Choking albatross welcomes plastic curbs

A CHOKING albatross has welcomed moves to reduce plastic use and slow the rate of pollution entering the ocean.

Shortly before its stomach exploded from the amount of plastic debris it contained, the albatross expressed delight at tentative moves by a few governments to slightly reduce the amount of plastic produced by manufacturers of consumer goods.

“That is fantastic news,” exclaimed the albatross as it struggled for air. “I mean, thank you, thank you so much.

“I have been mistakenly eating plastic for my entire existence because I’m a bird with a small brain unable to differentiate between my natural prey and a synthetic compound that will slowly kill me.

“Really, this is all my fault, I’m the stupid one. I can’t believe I couldn’t tell the difference between a fish and a bottle top. I’m such a fool.

“In truth, you are all perfectly entitled to fill the oceans with your junk. I completely understand that plastic is very important to humans and that it helps you all live happy, fulfilling lives.

“But the fact that you are now considering slightly reducing the 12.7 million tonnes of plastic waste that gets dumped in the oceans every year, just for the sake of a few stupid marine animals, is so unbelievably kind and considerate.

“Bless you. Bless you all.”

Recent initiatives in countries guilty of producing vast quantities of unrecycled plastic waste include charging an insignificant amount for plastic bags at some shops but not others and a pledge to introduce a deposit return scheme on an unspecified scale and at an unspecified time in the future.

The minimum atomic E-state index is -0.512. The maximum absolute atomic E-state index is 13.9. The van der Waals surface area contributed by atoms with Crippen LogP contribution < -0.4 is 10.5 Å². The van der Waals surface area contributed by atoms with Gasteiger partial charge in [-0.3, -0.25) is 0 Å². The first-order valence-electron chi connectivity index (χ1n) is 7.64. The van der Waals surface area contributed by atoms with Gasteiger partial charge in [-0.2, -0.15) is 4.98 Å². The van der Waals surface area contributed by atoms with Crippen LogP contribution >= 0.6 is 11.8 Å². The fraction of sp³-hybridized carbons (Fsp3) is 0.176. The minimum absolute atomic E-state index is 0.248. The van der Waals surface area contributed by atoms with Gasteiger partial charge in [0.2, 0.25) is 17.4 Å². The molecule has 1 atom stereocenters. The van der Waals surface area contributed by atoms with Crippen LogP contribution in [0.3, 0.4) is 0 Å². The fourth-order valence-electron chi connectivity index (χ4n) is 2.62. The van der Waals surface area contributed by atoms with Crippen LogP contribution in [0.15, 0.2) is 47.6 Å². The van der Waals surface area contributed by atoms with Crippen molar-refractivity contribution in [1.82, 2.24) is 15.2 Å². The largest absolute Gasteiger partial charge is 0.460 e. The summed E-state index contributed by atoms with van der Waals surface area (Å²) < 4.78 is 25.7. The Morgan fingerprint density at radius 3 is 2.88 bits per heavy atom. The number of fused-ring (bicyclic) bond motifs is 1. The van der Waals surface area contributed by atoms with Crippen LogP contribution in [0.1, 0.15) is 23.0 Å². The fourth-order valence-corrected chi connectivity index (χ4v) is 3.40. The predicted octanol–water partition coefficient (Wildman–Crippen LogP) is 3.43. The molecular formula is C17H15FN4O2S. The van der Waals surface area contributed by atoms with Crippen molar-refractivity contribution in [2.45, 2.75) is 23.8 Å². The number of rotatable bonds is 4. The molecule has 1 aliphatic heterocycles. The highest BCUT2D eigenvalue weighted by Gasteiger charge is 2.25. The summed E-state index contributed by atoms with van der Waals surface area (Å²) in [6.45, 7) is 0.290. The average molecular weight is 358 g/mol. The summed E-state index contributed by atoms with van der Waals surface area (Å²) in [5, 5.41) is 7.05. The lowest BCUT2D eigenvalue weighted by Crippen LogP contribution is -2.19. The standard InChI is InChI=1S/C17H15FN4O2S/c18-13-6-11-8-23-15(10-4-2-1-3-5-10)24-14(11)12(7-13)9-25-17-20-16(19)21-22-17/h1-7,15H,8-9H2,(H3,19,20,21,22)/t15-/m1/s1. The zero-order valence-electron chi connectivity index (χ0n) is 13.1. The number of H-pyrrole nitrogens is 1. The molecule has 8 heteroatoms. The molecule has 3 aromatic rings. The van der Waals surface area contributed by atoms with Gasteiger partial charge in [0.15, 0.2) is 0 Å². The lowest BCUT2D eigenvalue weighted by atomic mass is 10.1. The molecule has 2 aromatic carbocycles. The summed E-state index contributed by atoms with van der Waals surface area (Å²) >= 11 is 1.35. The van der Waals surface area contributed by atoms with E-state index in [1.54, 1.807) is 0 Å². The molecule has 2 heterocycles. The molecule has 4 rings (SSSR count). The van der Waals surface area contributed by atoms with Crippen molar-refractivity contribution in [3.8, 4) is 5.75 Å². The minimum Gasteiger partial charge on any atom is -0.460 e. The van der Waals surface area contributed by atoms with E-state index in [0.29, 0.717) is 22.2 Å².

The moves come after an elderly man informed people about the problem of ocean plastic pollution, via a popular television documentary.

“It was nice of that man to film what was happening to us,” continued the dying albatross as it writhed in pain.

“Before he took a TV crew out into the ocean you all must have had absolutely no idea that there were whales and turtles and fish and birds idiotically eating or getting entangled in plastic.

“You lot must have thought we were such idiots when you watched that. It’s kind of embarrassing to be honest.”

As the albatross inhaled its last breath, a brown fur seal picked up its limp body and munched on its remains, unable to comprehend that the indigestible plastic contained within the bird’s carcass would one day contribute to its own premature death.


Image: © Chris Jordan/Plastic Change